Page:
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  2. I think if there weren't zone reccommendations, I would spend a lot more money on zone 7 things, whereas now I just spend money on those zone 4 and 5 things. Pushing the zone boundaries is fun, but when it's an expensive tree that I had shipped up from WA or OR, not so much. But like you said, plant hardiness in the cold zones is not as well known so for herbaceous materials I definitely am an experimenter.

    Christine in Alaska

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  3. I say push the limits and experiment for sure. It is true that this is the best of life's exercises and the last time I checked plants don't read Zone maps:) Good thing too.

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  4. Great point about zones, I totally agree.

    I too have stretched the boundaries a few times and have gotten away with it. Other times, not. I now stick to trusted plants for the very same reason, not a fan of coddling.

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  5. I enjoyed reading your blogs. I'm not sure what zone Ireland is in but I know there are lots of things that won't survive the midlands where I am living at the moment, but will do fine along the East Coast where I am moving to soon!

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  6. I have lived in different states and find some things growing where the zone tags say they will not. I am more of a trial and error gardener and if I really like something and find it at a bargain price but not suited for my zone, well, I may go for it once. But only once as I have learned my lesson if it fails. But some things survive and I am happy with giving them a try...

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  7. I will give almost any plant a 'shot' at living in my yard if I like it enough, although I've lost many in the past. I am 'less' likely to put something that is clearly not meant for my area. But the things that are 'iffy' I always try. I have a wide range of zone-levels growing in my yard;-) I think the labels are usually of some help and guidance but not an 'end all' to whether a plant will like your environment or not.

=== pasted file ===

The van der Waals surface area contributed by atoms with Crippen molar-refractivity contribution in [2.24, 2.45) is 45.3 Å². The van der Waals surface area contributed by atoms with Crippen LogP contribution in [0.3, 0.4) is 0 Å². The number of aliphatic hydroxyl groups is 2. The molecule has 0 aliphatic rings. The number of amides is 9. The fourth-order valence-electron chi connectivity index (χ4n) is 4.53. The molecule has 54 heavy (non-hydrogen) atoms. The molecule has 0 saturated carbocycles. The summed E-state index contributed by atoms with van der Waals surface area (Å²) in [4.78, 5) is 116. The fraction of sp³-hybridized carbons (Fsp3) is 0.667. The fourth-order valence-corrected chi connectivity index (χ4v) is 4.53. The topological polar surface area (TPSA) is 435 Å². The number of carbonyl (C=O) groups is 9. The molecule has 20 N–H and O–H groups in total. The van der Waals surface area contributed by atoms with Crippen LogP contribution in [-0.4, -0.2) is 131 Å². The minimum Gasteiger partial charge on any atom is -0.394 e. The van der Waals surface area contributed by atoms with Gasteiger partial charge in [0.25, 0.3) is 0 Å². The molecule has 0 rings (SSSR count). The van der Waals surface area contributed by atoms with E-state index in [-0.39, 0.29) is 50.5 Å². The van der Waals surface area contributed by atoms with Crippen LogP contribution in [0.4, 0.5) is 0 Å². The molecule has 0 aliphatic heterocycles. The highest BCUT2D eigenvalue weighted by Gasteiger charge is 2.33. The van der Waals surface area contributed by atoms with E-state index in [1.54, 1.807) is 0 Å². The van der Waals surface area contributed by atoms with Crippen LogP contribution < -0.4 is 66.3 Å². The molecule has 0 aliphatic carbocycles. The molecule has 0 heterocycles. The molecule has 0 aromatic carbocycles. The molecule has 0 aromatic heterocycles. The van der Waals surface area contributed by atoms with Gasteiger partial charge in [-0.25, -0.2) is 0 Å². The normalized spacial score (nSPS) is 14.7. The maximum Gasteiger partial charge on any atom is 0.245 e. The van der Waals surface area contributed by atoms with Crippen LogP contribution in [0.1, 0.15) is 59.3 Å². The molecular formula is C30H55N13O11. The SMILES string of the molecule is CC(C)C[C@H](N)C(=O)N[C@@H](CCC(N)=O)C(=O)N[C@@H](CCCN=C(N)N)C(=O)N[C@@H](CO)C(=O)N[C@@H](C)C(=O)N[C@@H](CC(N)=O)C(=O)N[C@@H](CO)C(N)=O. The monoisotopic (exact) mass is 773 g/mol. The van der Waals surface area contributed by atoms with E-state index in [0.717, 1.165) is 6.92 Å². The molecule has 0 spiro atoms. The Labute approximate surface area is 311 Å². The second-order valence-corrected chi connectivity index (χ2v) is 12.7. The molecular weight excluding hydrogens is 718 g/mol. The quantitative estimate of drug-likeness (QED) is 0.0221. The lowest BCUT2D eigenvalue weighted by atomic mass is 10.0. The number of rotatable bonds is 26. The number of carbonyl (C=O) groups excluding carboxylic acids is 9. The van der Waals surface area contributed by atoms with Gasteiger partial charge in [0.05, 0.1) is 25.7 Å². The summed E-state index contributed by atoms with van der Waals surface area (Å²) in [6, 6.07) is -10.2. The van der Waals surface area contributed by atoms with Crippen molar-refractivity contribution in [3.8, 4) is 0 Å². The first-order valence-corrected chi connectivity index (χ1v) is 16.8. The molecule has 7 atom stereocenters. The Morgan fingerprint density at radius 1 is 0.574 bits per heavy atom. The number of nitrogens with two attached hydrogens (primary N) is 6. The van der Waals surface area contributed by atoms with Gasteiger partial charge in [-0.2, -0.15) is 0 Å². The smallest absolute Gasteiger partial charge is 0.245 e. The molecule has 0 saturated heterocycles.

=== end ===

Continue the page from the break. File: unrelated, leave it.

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  8. Great timing on this post - I was just wondering how all my spring plants who have shot up and started blooming will cope with the wet sleety snow dump we got overnight! I do hope that my plants survive but if they don't, well, I suppose then they just aren't hardy for my area.

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  9. Rosie- hopefully your borderline plants will pull through.

    Christine- I know what you mean about the expense of plants that may or may not survive. It's another reason I've curtailed my experimentation.

    Tina- interesting isn't it, that we have never asked the plants about where they would like to grow :)

    miss m- Hey, we have similar gardening philosophies :)

    Ali- Thanks! I look forward to reading about your new garden.

    Skeeter- Go for it! as long is it doesn't break the bank it is fun to try growing iffy plants.

    Jan-That's great! I'm looking forward to seeing more of your garden especially those iffy plants that are doing well.

    Stevie- I'm sure everything will survive. The great thing about spring plants is that they are built to survive setbacks like wet sleety snow.

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  10. Nice work, your awsome content have forced me to to leave some positive feedback BioBizz Fish-Mix

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  11. Hi Melanie
    A good post - I love experimenting but I take the easy way out mostly, by getting advice from the garden centre before I buy. Sometimes they work and sometimes they don't :(. I have thrown away quite a few I must admit...

    Re my post about banksias, here's a good page with info if you are interested: http://www.anbg.gov.au/banksia/. I quote from the page "The fruits of banksias (called follicles) are hard and woody and are often grouped together to resemble cones (which they are not ­ true cones are produced only by conifers)."